Barely more than a few houses, the small village is surrounded by a large state forest.

This area was notorious during the Civil War as a hideout for a gang of pirates, but Reno was built by the railroad, not gangsters. The mouth of Crooked Creek was the transfer point for trains on the westbound narrow gauge with the north-south tracks along the river. In 1882, Reno had a railroad station, a roundhouse, a residence for the agent, a coal shed, a water tank, a few houses, and a post office, which is more than it has today. This was never going to be a big community because of geography: between the slough and the bluffs, there just isn’t much room to build a town. Eleven inches of rain on June 16, 1946 led to flash flooding down the Crooked Creek valley, washing out roads, the railroad, and some pigs. Today, the unincorporated village has a few houses and a lot of scenery.

Getting on the River
Take your canoe or kayak to Reno Bottoms (563.873.3423), a 10-mile one-way trail that begins at the spillway for Lock and Dam 8 and goes downstream to New Albin, Iowa, passing through backwaters that will give you a feel for what the Upper Mississippi River was like before the lock and dam system was built in the 1930s.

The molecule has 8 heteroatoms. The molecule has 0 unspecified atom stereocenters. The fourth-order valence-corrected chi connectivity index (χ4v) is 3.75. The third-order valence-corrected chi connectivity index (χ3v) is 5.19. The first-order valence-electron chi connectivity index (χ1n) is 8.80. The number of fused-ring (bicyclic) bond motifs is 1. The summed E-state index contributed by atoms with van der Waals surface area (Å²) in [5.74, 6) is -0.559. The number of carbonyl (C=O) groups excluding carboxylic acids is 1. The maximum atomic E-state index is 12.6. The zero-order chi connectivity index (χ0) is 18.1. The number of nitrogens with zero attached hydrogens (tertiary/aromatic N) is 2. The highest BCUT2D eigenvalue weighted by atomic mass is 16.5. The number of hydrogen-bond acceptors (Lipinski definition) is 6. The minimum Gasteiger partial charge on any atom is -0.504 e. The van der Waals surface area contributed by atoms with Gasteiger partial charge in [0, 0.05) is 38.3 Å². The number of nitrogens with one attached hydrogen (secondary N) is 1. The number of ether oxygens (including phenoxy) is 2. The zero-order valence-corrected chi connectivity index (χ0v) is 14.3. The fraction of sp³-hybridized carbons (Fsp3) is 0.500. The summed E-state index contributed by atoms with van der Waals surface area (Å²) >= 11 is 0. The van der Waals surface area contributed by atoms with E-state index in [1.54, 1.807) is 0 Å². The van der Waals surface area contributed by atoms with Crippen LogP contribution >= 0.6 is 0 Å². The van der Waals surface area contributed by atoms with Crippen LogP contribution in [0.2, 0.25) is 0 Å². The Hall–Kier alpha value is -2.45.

Sports and Recreation
Reno Recreation Area (Hillside Rd.; 507.724.2107), part of the Dorer Memorial Hardwood Forest, has thousands of acres of wilderness for camping, hiking, and horseback riding. There is an overlook on Reno Bluff that is an easy 10-15 minute hike uphill on an old quarry road. To reach the overlook, drive one mile past the camping area to another small parking lot on the right. On the trail, go right at the T intersection and stay to the right when you reach the quarry; the overlook is just above the quarry. In an hour, you can explore both the high overlook and walk along the ridge. But don’t limit yourself to these areas. The Reno Recreation Area has a 17-mile network of trails that are popular with hikers, horseback riders, and cross-country skiers.

The Reno Recreation Area (507.724.2107) has several different areas for primitive camping, many of which are popular with groups traveling around by horse.

Heading upriver? Check out Brownsville.

Heading downriver? Check out New Albin.

© Dean Klinkenberg, 2011

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By |2018-10-04T21:23:28+00:00January 10th, 2011|Minnesota|0 Comments

About the Author:

Dean Klinkenberg, the Mississippi Valley Traveler, is on a mission to explore the rich history, diverse cultures, and varied ecosystems of the Mississippi River Valley, from the Headwaters in northern Minnesota to the Gulf of Mexico. He is the author of Rock Island Lines, a mystery, and several guidebooks for the Mississippi Valley.

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